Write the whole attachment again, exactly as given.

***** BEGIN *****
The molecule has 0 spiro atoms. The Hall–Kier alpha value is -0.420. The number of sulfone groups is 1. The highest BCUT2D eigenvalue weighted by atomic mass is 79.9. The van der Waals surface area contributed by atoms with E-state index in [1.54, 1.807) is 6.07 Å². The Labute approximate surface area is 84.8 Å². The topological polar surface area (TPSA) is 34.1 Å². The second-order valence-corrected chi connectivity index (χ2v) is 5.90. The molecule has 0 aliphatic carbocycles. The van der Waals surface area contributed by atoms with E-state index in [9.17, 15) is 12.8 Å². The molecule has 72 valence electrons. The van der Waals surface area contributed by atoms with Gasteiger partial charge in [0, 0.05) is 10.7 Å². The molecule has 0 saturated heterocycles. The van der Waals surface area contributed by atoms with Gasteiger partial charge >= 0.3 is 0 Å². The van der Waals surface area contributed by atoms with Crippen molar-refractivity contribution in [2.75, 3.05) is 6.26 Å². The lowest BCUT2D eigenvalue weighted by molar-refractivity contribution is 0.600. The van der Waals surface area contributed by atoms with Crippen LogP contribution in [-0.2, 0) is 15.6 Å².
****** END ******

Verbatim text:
The molecule has 0 spiro atoms. The Hall–Kier alpha value is -0.420. The number of sulfone groups is 1. The highest BCUT2D eigenvalue weighted by atomic mass is 79.9. The van der Waals surface area contributed by atoms with E-state index in [1.54, 1.807) is 6.07 Å². The Labute approximate surface area is 84.8 Å². The topological polar surface area (TPSA) is 34.1 Å². The second-order valence-corrected chi connectivity index (χ2v) is 5.90. The molecule has 0 aliphatic carbocycles. The van der Waals surface area contributed by atoms with E-state index in [9.17, 15) is 12.8 Å². The molecule has 72 valence electrons. The van der Waals surface area contributed by atoms with Gasteiger partial charge in [0, 0.05) is 10.7 Å². The molecule has 0 saturated heterocycles. The van der Waals surface area contributed by atoms with Gasteiger partial charge >= 0.3 is 0 Å². The van der Waals surface area contributed by atoms with Crippen molar-refractivity contribution in [2.75, 3.05) is 6.26 Å². The lowest BCUT2D eigenvalue weighted by molar-refractivity contribution is 0.600. The van der Waals surface area contributed by atoms with Crippen LogP contribution in [-0.2, 0) is 15.6 Å².